Influence of Terence Crutcher shooting felt at Manhood Summit

Influence of Terence Crutcher shooting felt at Manhood Summit
September 27, 2017 Damario Solomon-Simmons

Black Youths Learn Life lessons at All-Day Manhood Summit

By Bill Sherman Tulsa World

Last month’s fatal shooting of Terence Crutcher by a Tulsa police officer cast a shadow Thursday over the Manhood Summit, an all-day workshop designed to help young black males make a successful transition to adulthood.

“Black young men in America, you’ve got the odds stacked against you,” Tulsa attorney Damario Solomon-Simmons told the more than 100 students, most of them eighth-graders from area schools, gathered at the Cox Business Center.

“We are here for you. We understand what you’re dealing with,” said Solomon-Simmons, who is representing the Crutcher family.

“We’re here today to let you go beyond the odds, the obstacles and the opposition that you will face as a black man in this country. We’re going to stand with you,” he said.

“You have to be two times better. You have to be 15 minutes early. You have to jump higher, run faster. Don’t you ever forget it,” said Solomon-Simmons, who co-founded the sponsoring MVP Foundation with his wife, Mia Fleming.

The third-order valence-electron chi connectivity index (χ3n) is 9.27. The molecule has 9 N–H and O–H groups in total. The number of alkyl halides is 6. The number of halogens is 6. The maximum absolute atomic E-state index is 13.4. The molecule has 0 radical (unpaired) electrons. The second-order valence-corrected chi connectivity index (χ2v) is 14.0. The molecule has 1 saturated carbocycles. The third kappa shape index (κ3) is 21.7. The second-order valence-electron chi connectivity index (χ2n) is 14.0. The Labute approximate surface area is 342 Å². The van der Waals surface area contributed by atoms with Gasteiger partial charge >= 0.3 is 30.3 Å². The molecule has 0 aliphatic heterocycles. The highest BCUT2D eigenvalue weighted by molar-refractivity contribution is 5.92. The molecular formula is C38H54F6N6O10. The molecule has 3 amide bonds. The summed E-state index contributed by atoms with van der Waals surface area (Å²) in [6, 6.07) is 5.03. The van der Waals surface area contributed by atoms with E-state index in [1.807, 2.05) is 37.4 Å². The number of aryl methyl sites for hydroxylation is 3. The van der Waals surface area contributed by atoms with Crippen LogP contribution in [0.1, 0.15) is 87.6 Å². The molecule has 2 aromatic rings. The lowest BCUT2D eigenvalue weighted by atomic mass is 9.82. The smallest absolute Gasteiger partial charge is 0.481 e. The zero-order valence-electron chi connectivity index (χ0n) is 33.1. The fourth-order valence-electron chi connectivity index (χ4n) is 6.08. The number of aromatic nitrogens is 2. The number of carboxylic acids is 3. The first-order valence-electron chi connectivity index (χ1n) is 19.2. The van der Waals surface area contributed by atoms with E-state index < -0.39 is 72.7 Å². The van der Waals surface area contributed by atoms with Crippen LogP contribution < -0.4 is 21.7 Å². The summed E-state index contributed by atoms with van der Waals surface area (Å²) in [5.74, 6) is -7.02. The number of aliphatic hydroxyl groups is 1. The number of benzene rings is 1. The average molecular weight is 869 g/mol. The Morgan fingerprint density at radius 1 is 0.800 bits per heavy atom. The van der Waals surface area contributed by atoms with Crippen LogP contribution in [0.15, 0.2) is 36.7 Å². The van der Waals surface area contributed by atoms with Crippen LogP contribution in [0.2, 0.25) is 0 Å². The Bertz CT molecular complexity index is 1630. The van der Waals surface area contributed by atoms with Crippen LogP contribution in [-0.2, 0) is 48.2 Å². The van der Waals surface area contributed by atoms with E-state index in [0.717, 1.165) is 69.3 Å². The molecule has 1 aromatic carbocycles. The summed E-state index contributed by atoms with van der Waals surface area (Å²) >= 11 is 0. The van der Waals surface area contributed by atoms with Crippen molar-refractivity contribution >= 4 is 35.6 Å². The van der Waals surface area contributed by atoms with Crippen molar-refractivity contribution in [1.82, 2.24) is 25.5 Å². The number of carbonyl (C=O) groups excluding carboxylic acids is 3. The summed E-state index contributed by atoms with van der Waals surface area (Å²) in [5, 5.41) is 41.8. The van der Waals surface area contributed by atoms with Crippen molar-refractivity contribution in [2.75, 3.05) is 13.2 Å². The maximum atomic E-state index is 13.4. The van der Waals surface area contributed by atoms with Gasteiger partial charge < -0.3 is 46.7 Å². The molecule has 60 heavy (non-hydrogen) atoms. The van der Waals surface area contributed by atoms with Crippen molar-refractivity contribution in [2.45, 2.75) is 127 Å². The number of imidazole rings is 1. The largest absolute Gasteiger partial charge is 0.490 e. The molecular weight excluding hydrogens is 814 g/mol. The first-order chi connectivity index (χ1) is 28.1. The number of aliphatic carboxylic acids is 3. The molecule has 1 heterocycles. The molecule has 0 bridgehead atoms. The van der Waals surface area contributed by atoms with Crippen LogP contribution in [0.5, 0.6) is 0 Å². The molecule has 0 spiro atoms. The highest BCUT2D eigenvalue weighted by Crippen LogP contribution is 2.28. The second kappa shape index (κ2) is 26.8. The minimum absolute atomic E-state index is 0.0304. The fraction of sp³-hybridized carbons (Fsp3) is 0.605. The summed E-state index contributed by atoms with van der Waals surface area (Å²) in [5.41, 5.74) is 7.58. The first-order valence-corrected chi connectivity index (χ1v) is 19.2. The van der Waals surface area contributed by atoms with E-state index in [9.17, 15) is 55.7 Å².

Fleming said that recent events have been difficult for young blacks.

“The images that they’re seeing, and the videos that are playing over and over again with these shootings, it hits really, really close to home,” she said.

“We just want to make sure that these boys know that no matter what’s going on, ‘we love you, we support you, and we’re here for you. You can still be a success despite all the odds that may come against you.’ ”

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